?Final Price Realized includes Buyer’s Premium added to Hammer Price
Estimate: $ 150,000 - $ 250,000
(DECLARATION OF INDEPENDENCE.) Stone, William James; engraver. In Congress, July 4, 1776.The Unanimous Declaration of the Thirteen United States of America. Broadside on paper, 770 x 659 mm; browned, 6 small adhesive stains from old mends, dampstaining along right margin with slight color contrast, mended 30-mm tear on right margin, wear on margins not affecting text, 2 unobtrusive short closed tears, several small holes (less than 5 mm) scarcely affecting text except for the signature of William Ellery. [Washington]: engraved by W.J. Stone for the Dept. of State by order of J.Q. Adams, 4 July 1823
The Stone engraving of the Declaration of Independence is a cornerstone of Americana collecting. With America's original founding document preserved at the National Archives in Washington, Stone's work is the earliest facsimile available on the market. Legend has it that Stone dampened the original manuscript and then transferred the ink onto a copper plate by a wet transfer process. More recent scholarship suggests that Stone painstakingly traced or copied the image onto the plate over a three-year period.
By an 1823 order of the United States Congress, 200 of these Stone engravings were printed on vellum and distributed to high-ranking federal officials, state governors, and universities. A 1991 census identified 31 surviving copies of these vellum copies, mostly in institutional hands; a small number of additional copies have surfaced since. In addition to the vellum copies, Stone also printed an unknown number of additional copies on paper, possibly as proofs or for his personal use. The exact number of these paper copies is unknown, but they appear to have had a much more limited run than the official vellum version. This is only the third paper copy to appear at auction, the other two being at Christie's Los Angeles, 31 January 2002 and Christie's New York, 14 June 2006.
A comparison of the present paper copy with an official vellum copy at the New Haven Colony Historical Society demonstrates that they were printed from the same plate without major alterations. The crosshatching within the thicker lines is identical, without reinforcement. The plate was later altered to produce copies for Peter Force's American Archives series, with the original engraver's imprint rubbed out and a similar imprint added in the lower left beneath the signatures. Recent research by Seth Kaller, Inc. indicates that these Force copies were printed from the altered plate by Stone in 1833, although they were not bound into volumes and released until 1848. The present copy has the original imprint in the upper corners, and thus was printed before 1833.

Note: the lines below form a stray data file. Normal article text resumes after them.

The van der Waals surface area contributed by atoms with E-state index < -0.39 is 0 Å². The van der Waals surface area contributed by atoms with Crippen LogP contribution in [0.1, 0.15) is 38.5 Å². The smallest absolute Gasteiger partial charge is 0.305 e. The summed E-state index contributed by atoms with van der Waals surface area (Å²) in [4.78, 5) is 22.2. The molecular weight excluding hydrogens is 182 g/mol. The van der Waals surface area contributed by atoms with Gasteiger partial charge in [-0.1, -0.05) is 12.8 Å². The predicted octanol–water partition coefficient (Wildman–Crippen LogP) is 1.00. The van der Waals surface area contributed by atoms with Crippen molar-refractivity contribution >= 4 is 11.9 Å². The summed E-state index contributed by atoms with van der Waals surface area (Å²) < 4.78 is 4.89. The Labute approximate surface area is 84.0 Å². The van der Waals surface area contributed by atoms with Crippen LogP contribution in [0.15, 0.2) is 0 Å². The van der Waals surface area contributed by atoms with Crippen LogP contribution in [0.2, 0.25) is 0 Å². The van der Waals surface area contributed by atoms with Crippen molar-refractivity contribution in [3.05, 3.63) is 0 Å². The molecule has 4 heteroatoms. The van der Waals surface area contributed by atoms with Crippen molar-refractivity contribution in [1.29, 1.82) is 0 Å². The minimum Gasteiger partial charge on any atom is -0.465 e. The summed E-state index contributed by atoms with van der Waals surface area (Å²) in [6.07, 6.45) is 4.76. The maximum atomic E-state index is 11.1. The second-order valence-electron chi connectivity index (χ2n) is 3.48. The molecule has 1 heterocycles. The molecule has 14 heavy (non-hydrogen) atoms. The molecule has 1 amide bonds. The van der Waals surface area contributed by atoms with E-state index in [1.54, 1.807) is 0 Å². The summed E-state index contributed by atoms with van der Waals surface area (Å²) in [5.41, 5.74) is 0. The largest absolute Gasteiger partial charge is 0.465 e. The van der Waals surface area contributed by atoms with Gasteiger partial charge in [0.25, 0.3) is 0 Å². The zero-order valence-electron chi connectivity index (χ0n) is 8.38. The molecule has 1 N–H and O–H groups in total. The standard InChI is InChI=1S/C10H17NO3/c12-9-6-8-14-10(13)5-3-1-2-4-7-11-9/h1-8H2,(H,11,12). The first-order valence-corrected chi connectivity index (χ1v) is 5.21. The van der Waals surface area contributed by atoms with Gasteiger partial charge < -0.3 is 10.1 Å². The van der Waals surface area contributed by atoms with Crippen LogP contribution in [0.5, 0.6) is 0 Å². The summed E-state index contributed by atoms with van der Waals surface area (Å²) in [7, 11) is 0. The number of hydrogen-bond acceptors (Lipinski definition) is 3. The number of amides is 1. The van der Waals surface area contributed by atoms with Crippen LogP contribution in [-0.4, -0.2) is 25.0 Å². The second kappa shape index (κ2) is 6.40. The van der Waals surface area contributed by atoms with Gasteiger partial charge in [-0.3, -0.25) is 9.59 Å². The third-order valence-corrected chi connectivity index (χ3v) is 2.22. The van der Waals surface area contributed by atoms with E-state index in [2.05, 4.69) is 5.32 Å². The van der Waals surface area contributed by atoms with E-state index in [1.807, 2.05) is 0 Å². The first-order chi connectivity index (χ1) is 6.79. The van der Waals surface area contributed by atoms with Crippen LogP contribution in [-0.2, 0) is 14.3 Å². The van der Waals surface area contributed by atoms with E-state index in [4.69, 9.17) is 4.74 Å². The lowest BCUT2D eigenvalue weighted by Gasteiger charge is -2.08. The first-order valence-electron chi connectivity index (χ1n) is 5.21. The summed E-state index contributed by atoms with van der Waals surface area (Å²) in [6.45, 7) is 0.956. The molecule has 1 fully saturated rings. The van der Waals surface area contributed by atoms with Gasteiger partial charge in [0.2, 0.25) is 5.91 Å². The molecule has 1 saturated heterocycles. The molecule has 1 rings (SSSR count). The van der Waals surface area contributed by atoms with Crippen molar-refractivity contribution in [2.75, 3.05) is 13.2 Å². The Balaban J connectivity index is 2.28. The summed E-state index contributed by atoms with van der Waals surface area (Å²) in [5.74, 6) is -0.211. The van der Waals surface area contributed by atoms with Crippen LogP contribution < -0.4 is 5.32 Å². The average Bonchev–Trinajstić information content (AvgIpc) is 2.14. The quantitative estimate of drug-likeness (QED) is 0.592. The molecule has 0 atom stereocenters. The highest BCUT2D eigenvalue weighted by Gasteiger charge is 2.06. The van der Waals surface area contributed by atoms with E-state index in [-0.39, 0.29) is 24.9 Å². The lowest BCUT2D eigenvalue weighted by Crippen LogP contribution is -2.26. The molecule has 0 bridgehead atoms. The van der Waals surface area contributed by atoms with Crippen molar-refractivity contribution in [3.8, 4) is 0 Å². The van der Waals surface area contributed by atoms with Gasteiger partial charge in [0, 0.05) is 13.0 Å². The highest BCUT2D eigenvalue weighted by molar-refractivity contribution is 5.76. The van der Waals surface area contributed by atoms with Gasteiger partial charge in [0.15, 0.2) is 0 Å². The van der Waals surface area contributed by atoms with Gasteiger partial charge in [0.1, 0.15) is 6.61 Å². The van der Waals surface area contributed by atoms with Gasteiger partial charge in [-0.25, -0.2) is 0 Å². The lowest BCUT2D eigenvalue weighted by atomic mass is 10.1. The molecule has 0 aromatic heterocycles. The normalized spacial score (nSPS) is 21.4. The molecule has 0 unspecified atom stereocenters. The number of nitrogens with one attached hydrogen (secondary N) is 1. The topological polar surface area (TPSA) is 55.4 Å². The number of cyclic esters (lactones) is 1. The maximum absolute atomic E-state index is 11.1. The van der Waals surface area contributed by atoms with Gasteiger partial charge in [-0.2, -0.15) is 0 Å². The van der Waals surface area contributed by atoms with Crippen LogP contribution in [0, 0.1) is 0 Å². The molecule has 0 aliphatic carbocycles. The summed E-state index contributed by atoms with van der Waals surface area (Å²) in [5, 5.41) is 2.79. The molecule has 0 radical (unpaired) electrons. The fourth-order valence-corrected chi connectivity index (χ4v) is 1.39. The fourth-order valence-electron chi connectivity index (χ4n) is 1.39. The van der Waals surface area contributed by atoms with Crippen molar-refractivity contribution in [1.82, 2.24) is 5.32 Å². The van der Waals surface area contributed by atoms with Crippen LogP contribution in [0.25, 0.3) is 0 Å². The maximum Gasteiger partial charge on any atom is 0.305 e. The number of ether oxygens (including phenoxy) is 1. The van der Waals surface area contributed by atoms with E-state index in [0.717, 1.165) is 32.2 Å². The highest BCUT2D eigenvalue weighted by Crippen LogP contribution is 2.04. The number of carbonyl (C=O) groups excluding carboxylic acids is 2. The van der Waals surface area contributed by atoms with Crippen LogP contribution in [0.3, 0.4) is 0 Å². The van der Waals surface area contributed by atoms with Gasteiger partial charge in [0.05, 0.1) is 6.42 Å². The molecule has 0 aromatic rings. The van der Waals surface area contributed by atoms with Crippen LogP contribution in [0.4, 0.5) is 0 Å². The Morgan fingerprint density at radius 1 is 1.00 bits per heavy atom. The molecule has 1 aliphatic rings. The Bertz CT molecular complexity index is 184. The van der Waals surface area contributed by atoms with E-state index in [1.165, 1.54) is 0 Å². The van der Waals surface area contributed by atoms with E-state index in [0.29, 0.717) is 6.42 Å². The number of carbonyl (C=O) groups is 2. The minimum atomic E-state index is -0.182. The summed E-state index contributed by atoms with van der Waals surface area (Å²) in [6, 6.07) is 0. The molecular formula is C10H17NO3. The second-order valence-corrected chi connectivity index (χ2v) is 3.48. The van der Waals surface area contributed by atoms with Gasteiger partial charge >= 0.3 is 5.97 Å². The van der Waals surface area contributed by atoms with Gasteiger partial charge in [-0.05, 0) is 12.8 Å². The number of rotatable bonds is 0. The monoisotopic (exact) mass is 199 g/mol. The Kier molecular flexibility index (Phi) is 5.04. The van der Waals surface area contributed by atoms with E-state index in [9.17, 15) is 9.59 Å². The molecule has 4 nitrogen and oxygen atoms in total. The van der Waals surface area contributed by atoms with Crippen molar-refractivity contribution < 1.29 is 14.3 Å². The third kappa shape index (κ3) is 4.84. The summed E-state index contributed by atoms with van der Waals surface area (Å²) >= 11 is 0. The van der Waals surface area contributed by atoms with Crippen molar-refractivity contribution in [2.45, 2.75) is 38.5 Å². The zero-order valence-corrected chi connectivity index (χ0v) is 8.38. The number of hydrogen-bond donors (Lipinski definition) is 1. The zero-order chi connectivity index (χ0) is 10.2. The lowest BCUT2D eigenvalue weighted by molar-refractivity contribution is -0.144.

This particular copy of the Stone declaration comes with an interesting provenance. According to family tradition, it was a gift from John Murray Forbes, then the American charge d'affaires in Argentina, to Juan Manuel de Rosas, the governor of Buenos Aires who was gradually assuming power as de facto ruler of Argentina. The gift would have been made between 1829, when Rosas first rose to power, and the death of Forbes in 1831. Rosas was overthrown in 1852, and spent the remainder of his life in exile in Southampton, England with his only daughter Manuela Rosas Terrero and her husband Maximo Terrero. During his final years, not long before his death in 1877, Rosas received a visit from other Terrero family members residing in Argentina. The exiled ruler reputedly gave this copy of the Declaration of Independence to his daughter's young nephew Juan Manuel Terrero as a memento. It has been in the possession of Terrero and his heirs ever since. This Stone Declaration of Independence is likely the only one which has spent most of its life in Argentina.
References: John Bidwell, "American History in Image and Text," Proceedings of the American Antiquarian Society 98:2 (October 1988), 247-302; William R. Coleman, "Counting the Stones--A Census of the Stone Facsimiles of the Declaration of Independence," Manuscripts XLIII:2 (Spring 1991), 97-105.
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